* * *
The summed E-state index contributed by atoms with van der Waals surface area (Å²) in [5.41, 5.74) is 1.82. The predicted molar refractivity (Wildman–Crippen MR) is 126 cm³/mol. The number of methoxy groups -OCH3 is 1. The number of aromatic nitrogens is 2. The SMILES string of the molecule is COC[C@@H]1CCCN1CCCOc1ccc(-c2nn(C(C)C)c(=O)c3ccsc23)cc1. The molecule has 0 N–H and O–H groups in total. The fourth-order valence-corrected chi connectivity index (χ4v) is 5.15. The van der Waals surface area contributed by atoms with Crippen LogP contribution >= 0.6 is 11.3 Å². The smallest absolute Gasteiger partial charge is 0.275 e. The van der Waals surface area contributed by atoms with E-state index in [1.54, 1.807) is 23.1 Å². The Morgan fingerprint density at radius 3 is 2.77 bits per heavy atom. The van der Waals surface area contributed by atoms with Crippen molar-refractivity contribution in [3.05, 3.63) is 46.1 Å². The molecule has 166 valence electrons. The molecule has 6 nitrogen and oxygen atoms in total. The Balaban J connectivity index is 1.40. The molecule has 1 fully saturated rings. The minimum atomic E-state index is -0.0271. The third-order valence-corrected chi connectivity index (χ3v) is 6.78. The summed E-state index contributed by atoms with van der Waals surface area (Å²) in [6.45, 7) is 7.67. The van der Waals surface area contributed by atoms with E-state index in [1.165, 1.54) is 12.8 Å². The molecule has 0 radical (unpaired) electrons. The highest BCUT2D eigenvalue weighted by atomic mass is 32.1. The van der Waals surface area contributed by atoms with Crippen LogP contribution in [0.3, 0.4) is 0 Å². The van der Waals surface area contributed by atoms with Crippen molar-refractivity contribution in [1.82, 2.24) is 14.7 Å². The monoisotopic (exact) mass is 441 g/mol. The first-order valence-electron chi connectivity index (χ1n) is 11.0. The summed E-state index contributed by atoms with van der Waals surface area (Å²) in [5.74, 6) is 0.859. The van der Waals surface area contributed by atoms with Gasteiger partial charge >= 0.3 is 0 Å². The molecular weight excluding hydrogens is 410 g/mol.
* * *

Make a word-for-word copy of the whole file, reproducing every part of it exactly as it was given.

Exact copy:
The summed E-state index contributed by atoms with van der Waals surface area (Å²) in [5.41, 5.74) is 1.82. The predicted molar refractivity (Wildman–Crippen MR) is 126 cm³/mol. The number of methoxy groups -OCH3 is 1. The number of aromatic nitrogens is 2. The SMILES string of the molecule is COC[C@@H]1CCCN1CCCOc1ccc(-c2nn(C(C)C)c(=O)c3ccsc23)cc1. The molecule has 0 N–H and O–H groups in total. The fourth-order valence-corrected chi connectivity index (χ4v) is 5.15. The van der Waals surface area contributed by atoms with Crippen LogP contribution >= 0.6 is 11.3 Å². The smallest absolute Gasteiger partial charge is 0.275 e. The van der Waals surface area contributed by atoms with E-state index in [1.54, 1.807) is 23.1 Å². The Morgan fingerprint density at radius 3 is 2.77 bits per heavy atom. The van der Waals surface area contributed by atoms with Crippen molar-refractivity contribution in [3.05, 3.63) is 46.1 Å². The molecule has 166 valence electrons. The molecule has 6 nitrogen and oxygen atoms in total. The Balaban J connectivity index is 1.40. The molecule has 1 fully saturated rings. The minimum atomic E-state index is -0.0271. The third-order valence-corrected chi connectivity index (χ3v) is 6.78. The summed E-state index contributed by atoms with van der Waals surface area (Å²) in [6.45, 7) is 7.67. The van der Waals surface area contributed by atoms with E-state index in [1.165, 1.54) is 12.8 Å². The molecule has 0 radical (unpaired) electrons. The highest BCUT2D eigenvalue weighted by atomic mass is 32.1. The van der Waals surface area contributed by atoms with Crippen LogP contribution in [0.3, 0.4) is 0 Å². The van der Waals surface area contributed by atoms with Crippen molar-refractivity contribution in [1.82, 2.24) is 14.7 Å². The monoisotopic (exact) mass is 441 g/mol. The first-order valence-electron chi connectivity index (χ1n) is 11.0. The summed E-state index contributed by atoms with van der Waals surface area (Å²) in [5.74, 6) is 0.859. The van der Waals surface area contributed by atoms with Gasteiger partial charge >= 0.3 is 0 Å². The molecular weight excluding hydrogens is 410 g/mol.